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Tuesday, October 23, 2018

Poll Shows Most Ohioans Believe Addiction is a Disease

Posted By on Tue, Oct 23, 2018 at 12:22 PM

click to enlarge (RTDISOHO/PIXABAY)
  • (rtdisoho/Pixabay)

COLUMBUS, Ohio - Solving a problem takes understanding, and a new poll reveals insight on public opinion that could be beneficial in combating Ohio's opioid epidemic.

Addiction is described by the National Institute on Drug Abuse as a chronic disease, and 6-in-10 adults in the latest Ohio Health Issues Poll said they believe that description.

Hailey Akah, a health policy analyst with the Health Policy Institute of Ohio, said that's an encouraging finding that will help to reduce the stigma of addiction often preventing folks from getting help.

"It's also an important step for embracing some of the evidence-based strategies that we know work to treat and recover from addiction," Akah said. "So, these could be things like medication-assisted treatment. Another example might be longer-term programs like recovery housing."



The poll found that 74 percent of Democrats believe addiction is a disease, compared to 53 percent of Republicans and 57 percent of Independents. And of all respondents who believe addiction is a disease, a majority said they think it is both physical and psychological.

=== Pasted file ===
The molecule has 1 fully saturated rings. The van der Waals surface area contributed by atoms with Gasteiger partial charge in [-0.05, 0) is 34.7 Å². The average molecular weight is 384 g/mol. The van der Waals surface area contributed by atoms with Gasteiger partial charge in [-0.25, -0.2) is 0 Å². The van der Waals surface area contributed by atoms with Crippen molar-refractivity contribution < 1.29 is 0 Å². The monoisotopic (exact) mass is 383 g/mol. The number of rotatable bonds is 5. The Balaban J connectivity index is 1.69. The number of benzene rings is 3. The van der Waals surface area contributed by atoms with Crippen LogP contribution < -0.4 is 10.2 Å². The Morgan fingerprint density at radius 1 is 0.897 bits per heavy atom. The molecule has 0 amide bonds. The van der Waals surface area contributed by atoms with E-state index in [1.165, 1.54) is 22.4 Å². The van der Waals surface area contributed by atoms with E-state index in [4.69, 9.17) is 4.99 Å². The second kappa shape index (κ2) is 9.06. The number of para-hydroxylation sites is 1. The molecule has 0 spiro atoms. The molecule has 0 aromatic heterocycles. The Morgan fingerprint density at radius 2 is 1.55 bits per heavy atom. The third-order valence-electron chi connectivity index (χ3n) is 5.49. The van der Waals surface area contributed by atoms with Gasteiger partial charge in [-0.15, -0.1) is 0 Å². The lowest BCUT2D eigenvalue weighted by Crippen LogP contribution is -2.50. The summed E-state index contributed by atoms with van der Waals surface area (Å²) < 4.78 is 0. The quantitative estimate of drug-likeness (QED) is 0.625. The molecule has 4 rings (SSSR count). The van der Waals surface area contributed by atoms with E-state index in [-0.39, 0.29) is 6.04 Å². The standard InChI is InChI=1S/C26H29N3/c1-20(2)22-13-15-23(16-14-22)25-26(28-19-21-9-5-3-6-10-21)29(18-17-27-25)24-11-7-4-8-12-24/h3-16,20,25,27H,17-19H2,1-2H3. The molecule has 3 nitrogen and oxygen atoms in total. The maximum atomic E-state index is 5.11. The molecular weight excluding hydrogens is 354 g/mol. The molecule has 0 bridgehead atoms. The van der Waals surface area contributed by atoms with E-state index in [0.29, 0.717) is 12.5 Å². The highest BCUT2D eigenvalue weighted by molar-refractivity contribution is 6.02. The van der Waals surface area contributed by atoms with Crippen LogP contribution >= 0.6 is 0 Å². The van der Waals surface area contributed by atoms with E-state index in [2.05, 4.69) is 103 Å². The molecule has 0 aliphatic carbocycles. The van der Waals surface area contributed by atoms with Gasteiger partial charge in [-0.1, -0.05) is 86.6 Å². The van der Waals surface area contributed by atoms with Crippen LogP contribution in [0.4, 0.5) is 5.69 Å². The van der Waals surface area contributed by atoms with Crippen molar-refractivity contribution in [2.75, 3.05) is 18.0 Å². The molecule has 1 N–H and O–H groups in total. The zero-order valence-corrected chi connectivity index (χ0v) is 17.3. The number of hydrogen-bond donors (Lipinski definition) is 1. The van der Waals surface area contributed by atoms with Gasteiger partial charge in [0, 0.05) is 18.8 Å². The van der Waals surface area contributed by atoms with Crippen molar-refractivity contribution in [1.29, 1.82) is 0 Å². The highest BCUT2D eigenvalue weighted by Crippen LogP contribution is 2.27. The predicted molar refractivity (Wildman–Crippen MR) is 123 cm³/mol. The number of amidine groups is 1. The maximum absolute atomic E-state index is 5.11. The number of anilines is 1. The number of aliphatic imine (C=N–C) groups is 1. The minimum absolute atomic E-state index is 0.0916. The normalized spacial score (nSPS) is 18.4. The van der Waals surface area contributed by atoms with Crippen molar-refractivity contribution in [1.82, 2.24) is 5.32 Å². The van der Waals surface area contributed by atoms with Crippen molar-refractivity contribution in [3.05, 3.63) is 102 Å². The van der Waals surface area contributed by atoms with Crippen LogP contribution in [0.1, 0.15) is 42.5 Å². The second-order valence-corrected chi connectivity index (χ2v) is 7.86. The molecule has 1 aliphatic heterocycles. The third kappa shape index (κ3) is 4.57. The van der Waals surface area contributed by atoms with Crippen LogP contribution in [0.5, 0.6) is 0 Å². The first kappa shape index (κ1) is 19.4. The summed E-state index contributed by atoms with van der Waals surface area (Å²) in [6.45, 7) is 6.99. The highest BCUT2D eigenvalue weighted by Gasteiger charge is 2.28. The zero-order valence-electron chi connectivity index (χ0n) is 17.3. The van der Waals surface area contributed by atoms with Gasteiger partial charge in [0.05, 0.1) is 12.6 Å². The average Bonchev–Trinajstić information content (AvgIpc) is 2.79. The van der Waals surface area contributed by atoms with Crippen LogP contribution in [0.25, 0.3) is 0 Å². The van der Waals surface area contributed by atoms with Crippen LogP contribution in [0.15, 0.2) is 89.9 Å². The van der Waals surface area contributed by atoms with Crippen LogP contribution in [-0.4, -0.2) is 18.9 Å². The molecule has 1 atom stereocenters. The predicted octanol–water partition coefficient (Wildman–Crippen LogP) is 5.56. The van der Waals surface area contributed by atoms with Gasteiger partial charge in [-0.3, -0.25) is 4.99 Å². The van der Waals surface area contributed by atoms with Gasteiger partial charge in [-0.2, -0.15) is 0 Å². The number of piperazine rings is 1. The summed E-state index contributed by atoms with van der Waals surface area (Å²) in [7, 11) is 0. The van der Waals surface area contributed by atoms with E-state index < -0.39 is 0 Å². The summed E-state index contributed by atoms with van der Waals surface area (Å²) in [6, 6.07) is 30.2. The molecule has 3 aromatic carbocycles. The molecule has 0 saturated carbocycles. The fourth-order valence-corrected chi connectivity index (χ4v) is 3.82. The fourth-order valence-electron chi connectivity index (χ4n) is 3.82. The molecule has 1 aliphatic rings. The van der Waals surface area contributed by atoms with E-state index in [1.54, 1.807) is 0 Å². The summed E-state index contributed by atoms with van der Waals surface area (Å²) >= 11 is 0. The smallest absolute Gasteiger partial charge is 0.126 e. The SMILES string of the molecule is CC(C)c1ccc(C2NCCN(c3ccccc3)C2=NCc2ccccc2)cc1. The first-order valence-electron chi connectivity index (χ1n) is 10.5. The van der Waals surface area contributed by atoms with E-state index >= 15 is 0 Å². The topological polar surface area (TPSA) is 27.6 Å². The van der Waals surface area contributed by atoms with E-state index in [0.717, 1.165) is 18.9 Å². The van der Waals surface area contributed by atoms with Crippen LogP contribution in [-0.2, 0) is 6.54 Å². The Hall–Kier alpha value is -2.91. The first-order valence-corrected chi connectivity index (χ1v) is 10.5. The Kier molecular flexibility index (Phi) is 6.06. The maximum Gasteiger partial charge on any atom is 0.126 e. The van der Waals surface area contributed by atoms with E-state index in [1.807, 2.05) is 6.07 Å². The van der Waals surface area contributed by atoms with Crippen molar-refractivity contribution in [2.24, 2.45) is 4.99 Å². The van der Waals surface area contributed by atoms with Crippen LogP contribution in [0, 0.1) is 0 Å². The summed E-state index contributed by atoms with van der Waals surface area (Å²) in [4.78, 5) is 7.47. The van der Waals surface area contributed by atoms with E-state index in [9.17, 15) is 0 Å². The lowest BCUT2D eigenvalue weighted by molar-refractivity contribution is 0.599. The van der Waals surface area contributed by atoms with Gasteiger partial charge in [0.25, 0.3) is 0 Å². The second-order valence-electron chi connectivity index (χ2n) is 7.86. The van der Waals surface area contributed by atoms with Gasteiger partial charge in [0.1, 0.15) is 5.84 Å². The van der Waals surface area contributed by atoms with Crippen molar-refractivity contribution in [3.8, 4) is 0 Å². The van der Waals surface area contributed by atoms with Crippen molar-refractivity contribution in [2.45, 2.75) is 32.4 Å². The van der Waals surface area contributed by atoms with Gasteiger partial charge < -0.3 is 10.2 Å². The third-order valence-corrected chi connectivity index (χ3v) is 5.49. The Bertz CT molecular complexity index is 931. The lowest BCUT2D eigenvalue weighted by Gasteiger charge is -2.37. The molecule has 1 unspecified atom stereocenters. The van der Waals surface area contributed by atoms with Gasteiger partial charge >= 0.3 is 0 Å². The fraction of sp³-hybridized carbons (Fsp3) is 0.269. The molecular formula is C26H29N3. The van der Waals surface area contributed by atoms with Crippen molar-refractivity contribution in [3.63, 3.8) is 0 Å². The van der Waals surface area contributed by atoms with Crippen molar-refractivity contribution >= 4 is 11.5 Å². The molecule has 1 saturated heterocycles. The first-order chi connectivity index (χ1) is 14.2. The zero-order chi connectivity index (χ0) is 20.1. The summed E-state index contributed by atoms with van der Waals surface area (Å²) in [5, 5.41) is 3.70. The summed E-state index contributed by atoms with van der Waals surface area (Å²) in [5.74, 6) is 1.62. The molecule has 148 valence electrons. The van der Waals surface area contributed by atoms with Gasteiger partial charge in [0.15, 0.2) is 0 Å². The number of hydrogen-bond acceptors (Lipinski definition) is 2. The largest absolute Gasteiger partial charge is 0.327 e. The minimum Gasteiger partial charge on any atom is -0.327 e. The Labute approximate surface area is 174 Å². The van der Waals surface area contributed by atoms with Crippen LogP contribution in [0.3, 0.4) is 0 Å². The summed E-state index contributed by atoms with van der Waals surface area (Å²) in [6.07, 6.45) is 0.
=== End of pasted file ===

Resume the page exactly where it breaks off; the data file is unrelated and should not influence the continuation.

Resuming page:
Akah works on the Health Policy Institute of Ohio's Addiction Evidence Project, which is studying addiction policies, and identifying areas where the state can better align with evidence-based standards and practices. She said over the past five years, they've seen patterns of addiction evolve.

"First it was addiction to prescription pain medication, then to heroin," she said. "Now we've seen a great increase in fentanyl and carfentanyl surges, and methamphetamine and other substances as well. So this is a problem that touches a variety of substances."

An addiction policy scorecard released by the project this year found that in 2016, more than 4,000 Ohioans died due to unintentional drug overdoses, and it expects to see the number to rise.

More data is available at InteractForHealth.org.

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